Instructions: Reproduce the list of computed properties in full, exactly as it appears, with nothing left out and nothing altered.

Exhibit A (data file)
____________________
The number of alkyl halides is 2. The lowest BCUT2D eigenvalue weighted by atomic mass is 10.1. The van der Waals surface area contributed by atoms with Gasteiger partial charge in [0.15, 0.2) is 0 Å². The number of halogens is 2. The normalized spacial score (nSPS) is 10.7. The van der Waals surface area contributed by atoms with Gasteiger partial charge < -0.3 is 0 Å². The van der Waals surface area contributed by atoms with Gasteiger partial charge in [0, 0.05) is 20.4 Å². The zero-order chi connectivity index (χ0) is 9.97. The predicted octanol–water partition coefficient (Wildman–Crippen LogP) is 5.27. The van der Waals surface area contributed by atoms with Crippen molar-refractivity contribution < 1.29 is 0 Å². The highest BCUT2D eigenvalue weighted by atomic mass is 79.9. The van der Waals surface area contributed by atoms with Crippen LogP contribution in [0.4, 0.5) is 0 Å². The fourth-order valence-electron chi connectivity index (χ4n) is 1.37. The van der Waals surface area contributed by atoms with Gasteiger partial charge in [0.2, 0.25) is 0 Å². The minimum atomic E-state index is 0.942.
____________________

The number of alkyl halides is 2. The lowest BCUT2D eigenvalue weighted by atomic mass is 10.1. The van der Waals surface area contributed by atoms with Gasteiger partial charge in [0.15, 0.2) is 0 Å². The number of halogens is 2. The normalized spacial score (nSPS) is 10.7. The van der Waals surface area contributed by atoms with Gasteiger partial charge < -0.3 is 0 Å². The van der Waals surface area contributed by atoms with Gasteiger partial charge in [0, 0.05) is 20.4 Å². The zero-order chi connectivity index (χ0) is 9.97. The predicted octanol–water partition coefficient (Wildman–Crippen LogP) is 5.27. The van der Waals surface area contributed by atoms with Crippen molar-refractivity contribution < 1.29 is 0 Å². The highest BCUT2D eigenvalue weighted by atomic mass is 79.9. The van der Waals surface area contributed by atoms with Crippen LogP contribution in [0.4, 0.5) is 0 Å². The fourth-order valence-electron chi connectivity index (χ4n) is 1.37. The van der Waals surface area contributed by atoms with Gasteiger partial charge in [0.2, 0.25) is 0 Å². The minimum atomic E-state index is 0.942.